Home Formula 4Argentinian F4 Argentinian F4 championship finally kicks off with eight-car grid

Argentinian F4 championship finally kicks off with eight-car grid

by Ida Wood

Photo: F4 Argentina

The Argentinian Formula 4 championship held its long-awaited inaugural event at the Concordia circuit this weekend with an eight-car grid.

It had been planned that the centrally-run series would begin in 2019, but a delay in delivery of parts meant several rounds were cancelled, and then a national recession meant a 2020 start date was chosen instead.

The global COVID-19 pandemic then put to its 2020 plans, and it announced it would go racing in 2021 with several rounds in Brazil and then Uruguay before racing in Argentina. That was another failed plan, so the series struck a deal to support national touring car series Turismo Pista to finally get action underway.

Most of the F4 grid was pulled from Turismo Pista, including champions Luciano Martinez (C1 class, 2019) and Paly Collazo (C3 class, 2014). Others who make the switch from racing with a roof over their head were Ramiro Alcaine, Pablo Grippo and Thiago Martinez, who is a two-time champion of the regional Santa Cruzean Turismo Pista championship.

Only half of the grid had prior single-seater experience. Luciano Martinez and Bautista Dose had previously raced in Argentina’s Formula 3 Metropolitana, which uses an upgraded old Tulio Crespi non-FIA F4 car, and also coming from that series was Federico Hermida, who graduated from karts in 2019 and came fifth in F3 Metropolitana last year.

Figgo Bessone, the youngest on the grid, moved up from karts to Argentinian Formula Renault 2.0 at the end of 2020, and also did a Argentinian FR1.6 round before getting his first taste of touring car racing last year.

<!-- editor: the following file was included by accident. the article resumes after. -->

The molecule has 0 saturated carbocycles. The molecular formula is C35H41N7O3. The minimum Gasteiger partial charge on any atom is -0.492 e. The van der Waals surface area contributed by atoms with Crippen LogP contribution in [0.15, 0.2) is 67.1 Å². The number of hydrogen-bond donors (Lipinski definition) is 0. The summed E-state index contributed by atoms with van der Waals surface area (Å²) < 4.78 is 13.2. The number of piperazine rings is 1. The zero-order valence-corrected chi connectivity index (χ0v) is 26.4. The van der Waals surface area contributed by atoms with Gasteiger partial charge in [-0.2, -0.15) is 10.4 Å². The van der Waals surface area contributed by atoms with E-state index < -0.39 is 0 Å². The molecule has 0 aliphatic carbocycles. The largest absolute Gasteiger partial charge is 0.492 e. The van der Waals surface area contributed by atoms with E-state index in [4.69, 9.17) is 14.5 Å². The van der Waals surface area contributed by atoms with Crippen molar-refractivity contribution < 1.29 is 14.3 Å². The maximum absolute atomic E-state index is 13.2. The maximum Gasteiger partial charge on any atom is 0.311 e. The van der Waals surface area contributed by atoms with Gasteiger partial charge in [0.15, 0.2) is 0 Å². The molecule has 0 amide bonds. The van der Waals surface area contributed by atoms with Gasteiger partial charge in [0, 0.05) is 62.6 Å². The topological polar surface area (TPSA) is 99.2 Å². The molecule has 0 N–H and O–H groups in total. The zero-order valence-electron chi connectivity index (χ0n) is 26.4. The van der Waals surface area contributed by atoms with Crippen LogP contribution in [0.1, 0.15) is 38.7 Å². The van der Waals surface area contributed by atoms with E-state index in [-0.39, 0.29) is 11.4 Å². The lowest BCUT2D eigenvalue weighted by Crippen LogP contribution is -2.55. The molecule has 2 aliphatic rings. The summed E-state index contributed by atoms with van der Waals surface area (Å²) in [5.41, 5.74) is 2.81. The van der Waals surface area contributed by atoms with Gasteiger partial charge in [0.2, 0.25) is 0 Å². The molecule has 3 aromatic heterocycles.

It was Hermida that set the pace in qualifying, beating Collazo to pole by 0.471 seconds while Dose didn’t even take part and therefore couldn’t do the championship’s first race.

Hermida dominated that race, wining by over five seconds as Bessone just beat Collazo to fill the podium.

Victory put Hermida on pole for race two, and once again he streaked away. This time a safety car cut his advantage, and he finished 0.470s ahead of Collazo, who is now Hermida’s closest title rival although undecided on the extent of his participation in the series going forward.

Race 1 (19 laps) Race 2 (19 laps)
Pos Driver Time Pos Driver Time
1 Federico Hermida 26m08.441s 1 Hermida 27m04.809s
2 Figgo Bessone +5.228s 2 Collazo +0.470s
3 Paly Collazo +5.661s 3 T Martinez +2.114s
4 Pablo Grippo +23.118s 4 Bessone +2.772s
5 Thiago Martinez +31.102s 5 Dose +3.878s
6 Ramiro Alcaine +1 lap 6 Grippo +1 lap
Ret Luciano Martinez Ret L Martinez
DNQ Bautista Dose Ret Alcaine
Pole: Hermida, 1m12.904s   Fastest lap: Hermida, 1m13.145s FL: Collazo, 1m12.709s
Championship standings 1 Herminda 52   2 Collazzo 34   3 Bessone 31   4 T Martinez 26   5 Grippo 21   6 L Martinez 13   7 Alcaine 13   8 Dose 10